So like most people I popped them into our car’s glove box in case we needed a paper napkin when we’re on the road. But over time they really stacked up.

So I thought:

“Why not just bring those extra napkins into the house & store them neatly for those times when they’re actually needed??”

Zero-Waste Storage For Free Paper Napkins

So I repurposed this plastic snap-top container that was left when someone brought food for us after a surgery. I layer those leftover napkins neatly inside & snap the lid shut to keep everything tidy.

Paper Napkins in a paperless kitchen using unused fast food napkins stored neatly. #TexasHomesteader

When someone asks for a paper napkin I can quickly pull this container out & oblige them! 

I’ve not had to buy a plastic-wrapped bundle of disposable paper napkins. These were free!

Plus I’ve kept these one or two unwanted paper napkins from just being tossed because they weren’t needed at the time. Once again an environmental shot, score & win for Use Whatcha Got!

~TxH~

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Tagged in A complete list of all our zero-waste living articles. #TexasHomesteader   A list of all our eco-friendly posts. #TexasHomesteader    All our favorite eco-friendly posts about repurposing. #TexasHomesteader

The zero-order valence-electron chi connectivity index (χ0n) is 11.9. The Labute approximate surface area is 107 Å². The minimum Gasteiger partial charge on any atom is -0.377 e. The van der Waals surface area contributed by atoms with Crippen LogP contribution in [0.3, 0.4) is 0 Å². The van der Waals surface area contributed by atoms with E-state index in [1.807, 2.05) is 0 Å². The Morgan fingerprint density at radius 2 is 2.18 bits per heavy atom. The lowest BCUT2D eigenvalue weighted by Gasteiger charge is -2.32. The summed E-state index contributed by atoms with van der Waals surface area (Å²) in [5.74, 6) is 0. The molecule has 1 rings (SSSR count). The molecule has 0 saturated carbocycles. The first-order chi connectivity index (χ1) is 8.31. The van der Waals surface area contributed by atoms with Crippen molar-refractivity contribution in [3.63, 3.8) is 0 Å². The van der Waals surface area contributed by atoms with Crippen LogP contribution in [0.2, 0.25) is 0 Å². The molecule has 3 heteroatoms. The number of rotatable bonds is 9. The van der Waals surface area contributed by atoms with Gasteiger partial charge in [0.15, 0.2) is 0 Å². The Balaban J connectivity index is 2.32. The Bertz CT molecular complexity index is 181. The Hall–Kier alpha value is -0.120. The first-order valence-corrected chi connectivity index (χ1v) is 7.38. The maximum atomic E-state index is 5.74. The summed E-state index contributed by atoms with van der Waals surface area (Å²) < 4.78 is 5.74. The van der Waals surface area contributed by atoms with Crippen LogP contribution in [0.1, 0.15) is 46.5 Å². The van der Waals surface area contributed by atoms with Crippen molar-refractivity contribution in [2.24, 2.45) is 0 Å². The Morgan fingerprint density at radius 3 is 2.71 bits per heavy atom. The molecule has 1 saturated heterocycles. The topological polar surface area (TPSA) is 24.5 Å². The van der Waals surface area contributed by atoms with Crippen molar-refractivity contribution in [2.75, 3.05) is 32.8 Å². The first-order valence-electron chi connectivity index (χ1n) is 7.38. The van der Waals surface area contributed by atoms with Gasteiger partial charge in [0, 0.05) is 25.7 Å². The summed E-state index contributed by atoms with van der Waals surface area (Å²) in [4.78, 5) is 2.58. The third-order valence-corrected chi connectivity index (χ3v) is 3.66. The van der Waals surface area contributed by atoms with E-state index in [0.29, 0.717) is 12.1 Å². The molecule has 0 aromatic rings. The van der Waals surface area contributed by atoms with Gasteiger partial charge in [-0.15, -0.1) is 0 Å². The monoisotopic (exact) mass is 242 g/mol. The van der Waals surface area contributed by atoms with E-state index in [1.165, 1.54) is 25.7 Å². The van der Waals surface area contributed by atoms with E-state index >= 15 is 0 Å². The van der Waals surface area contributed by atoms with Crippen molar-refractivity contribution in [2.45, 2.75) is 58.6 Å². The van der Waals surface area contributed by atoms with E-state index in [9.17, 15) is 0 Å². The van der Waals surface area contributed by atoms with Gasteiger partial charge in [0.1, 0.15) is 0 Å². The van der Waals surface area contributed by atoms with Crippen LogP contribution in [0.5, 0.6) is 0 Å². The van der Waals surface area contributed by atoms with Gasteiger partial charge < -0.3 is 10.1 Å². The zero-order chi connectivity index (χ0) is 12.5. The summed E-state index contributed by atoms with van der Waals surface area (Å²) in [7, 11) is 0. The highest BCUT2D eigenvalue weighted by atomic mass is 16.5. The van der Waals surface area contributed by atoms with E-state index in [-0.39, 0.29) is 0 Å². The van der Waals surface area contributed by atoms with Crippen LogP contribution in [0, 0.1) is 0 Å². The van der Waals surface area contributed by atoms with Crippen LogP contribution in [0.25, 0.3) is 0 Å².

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9 thoughts on “How To Keep Paper Napkins Even in a Paperless Kitchen

  1. Cynthia D

    I do this too. I will pull these out for the grandkids. I also save extra plasticware. One place we order from gives you a plasticware set of knife, fork, spoon, napkin and a pack of salt and pepper. We don’t use all the utensils or salt and pepper so bring them home and put them in the plastic container. Great to use when the power goes off and don’t want to use water to wash because the pump doesn’t work.

    Reply
  2. Mrs Shoes

    I diapered my babies in cloth (THAT is commitment!). But I draw the line at giving up tissues – I washed enough snotty hankies in our early years that I am DONE with that!

    Reply
    1. Texas Homesteader Post author

      Cloth diapering really does take commitment Mrs. Shoes, I tried that for a while with my first but it didn’t last long. I do have my grandmother’s cloth hankies and love ’em, but I totally get your resistance to dealing with them – we all have different things that appeal to us. I do have a box of paper tissues for guests though. I realize not everyone who visits our home is on board with my level of crunchiness and I’m totally ok with that. ~TxH~